The first line of dialogue isn’t spoken – it’s noticed. I enter a scene and see you sitting, standing, moving, gesturing, and my first line is based on that; that’s how I cast you.

If we are truly in relationship to each other, then the words that come out of our mouths don’t matter. Any Viewpoints* exercise will highlight that.

I enter a scene and stop. You move somewhere on the stage in relationship to where I stopped. I move somewhere on stage in relationship to that.

We’re in the middle of a scene as long as we’re aware of each other’s “Spatial Relationship.” Our “dialogue” is not spoken text, rather it’s our movement toward and away from each other.

A major part of this exercise is to realize that your ego is going to want you to speak, that you can’t possibly be “interesting” because you’re not using dialogue.

That’s creating from lack and in communion with your ego, never a union that creates, always a union that keeps us in stasis.

This exercise requires you to not do anything to make anything happen: no unnecessary grunts or gestures or movements that aren’t based on responding to your partner.

You have everything you need – trust it.

A scene with no dialogue is the greatest expression of trust two or more actors can engage in.

* Viewpoints is an acting method that utilizes nine tenets:

• Architecture (Everything in your environment: light, shadow, sound, objects, the stage.)

• Spatial Relationship (The relationship you have with a person or your Architecture. You are in a spatial relationship with everything.)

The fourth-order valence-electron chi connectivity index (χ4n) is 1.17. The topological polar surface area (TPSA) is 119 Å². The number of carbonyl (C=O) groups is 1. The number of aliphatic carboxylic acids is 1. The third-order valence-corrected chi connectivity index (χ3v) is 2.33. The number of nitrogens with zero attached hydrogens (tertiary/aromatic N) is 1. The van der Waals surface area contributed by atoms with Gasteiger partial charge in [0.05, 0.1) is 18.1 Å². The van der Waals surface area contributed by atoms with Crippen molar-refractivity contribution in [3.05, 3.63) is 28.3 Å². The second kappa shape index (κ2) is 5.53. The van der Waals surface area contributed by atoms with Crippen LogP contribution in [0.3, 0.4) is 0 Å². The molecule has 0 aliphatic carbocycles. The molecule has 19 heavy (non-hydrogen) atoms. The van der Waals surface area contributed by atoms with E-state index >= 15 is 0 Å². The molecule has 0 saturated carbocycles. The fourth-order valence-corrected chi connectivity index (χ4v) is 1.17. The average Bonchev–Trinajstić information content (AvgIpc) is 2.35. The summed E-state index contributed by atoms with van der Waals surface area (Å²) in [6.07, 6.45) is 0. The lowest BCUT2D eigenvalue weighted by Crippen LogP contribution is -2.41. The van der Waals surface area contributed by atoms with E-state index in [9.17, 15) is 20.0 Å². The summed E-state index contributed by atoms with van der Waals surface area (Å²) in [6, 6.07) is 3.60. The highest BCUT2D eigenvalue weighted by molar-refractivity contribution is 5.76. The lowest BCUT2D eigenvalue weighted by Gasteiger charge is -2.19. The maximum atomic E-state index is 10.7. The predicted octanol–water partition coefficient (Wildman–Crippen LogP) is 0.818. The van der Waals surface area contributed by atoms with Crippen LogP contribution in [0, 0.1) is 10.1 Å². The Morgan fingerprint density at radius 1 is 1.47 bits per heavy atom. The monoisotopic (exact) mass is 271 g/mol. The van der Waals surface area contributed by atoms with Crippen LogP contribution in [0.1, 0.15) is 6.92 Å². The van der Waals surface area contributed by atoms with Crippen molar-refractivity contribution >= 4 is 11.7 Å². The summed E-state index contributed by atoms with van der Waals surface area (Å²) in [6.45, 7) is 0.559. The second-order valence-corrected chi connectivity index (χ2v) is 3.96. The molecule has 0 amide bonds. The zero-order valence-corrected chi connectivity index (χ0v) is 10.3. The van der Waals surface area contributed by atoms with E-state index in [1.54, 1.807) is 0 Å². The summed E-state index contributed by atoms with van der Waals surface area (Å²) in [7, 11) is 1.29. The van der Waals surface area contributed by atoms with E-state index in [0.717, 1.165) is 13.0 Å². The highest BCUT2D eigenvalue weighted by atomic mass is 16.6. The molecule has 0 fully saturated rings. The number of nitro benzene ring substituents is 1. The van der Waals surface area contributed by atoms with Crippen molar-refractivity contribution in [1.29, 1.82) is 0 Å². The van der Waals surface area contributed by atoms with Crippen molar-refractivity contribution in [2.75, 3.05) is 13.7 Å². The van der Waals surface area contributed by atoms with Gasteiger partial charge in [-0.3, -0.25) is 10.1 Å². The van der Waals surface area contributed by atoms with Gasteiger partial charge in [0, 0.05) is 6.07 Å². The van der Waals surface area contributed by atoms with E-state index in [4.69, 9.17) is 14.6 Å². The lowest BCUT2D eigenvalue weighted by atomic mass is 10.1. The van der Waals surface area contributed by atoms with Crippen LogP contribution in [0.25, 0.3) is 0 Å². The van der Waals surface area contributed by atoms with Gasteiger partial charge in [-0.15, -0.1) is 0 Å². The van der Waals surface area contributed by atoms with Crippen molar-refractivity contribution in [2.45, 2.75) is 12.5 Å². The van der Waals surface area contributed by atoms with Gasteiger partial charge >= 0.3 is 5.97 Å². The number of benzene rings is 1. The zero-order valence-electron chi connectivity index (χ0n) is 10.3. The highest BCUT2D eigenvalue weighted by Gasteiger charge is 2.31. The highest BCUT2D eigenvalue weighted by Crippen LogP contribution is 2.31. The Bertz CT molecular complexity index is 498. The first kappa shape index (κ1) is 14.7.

• Shape (When you change your shape on stage, you change the scene and your emotion.)

• Gesture (Can be Expressive, such as a “Talk to the hand” gesture, or Behavioural, such as yawning or a nervous tic.)

• Tempo (The pace at which we do things; the speed or slowness with which we breathe, move, talk, stand.)

• Duration (The length of time we hold a shape, a tempo, a gesture, repetition.)

• Topography (Where you move on stage.)

• Repetitition (Of speech or movement.)

• Kinesthetic Response (A reaction, e.g. I drop something, you look. A door opens, you turn. I come towards you, you back off.)

To learn more about it, click here.

 

David Razowsky wrote and performed in ten Second City Chicago revues. He is a co-founder of The Annoyance Theatre, has written for The Simpsons Comic, and is one half of the improv duo, Razowsky and CliffordHis special skills include juggling, photography, and – according to his resumé – ATM usage.

Photo © Kevin Thom

P&C: You’re big on truth in scene work. Why is truthfulness important when you’re improvising?

DR: To paraphrase Mark Twain, “When you’re honest you don’t have to remember anything.” I feel that when you’re honest you don’t have to work, and I don’t want to watch anyone “work.”

I’d much rather see you “float” or “glide,” easy things to do when you’re creating through honesty. Truthfulness is dangerous, it’s not an easy thing to begin to do, but once you realize your character needs to have an epiphany/revelation/turn/transformation, your courage to be truthful takes you there.

When you miss the cut-off for Truthtown, you don’t know when the next exit will come your way. It’s your job as an actor to be vulnerable, honest.

Also when you’re honest and open to express your honesty, you don’t have to fake feeling what you’re not really feeling. Try telling someone you love them when you don’t. Try expressing to your boss how much you love your job when you don’t. Try telling someone who’s just given you a turd for a gift what a nice gesture it was. It’s hard to do, so don’t  tell someone you don’t love that you love them; don’t  tell your boss you love a job you don’t; and don’t  take a turd as a gift… That last one’s an easy truth!

Also, the time to play with being honest and truthful is on stage where there are no life-altering results of your honesty. Once you get good at it on stage, perhaps you’ll be able to be more honest in your life. Just sayin’.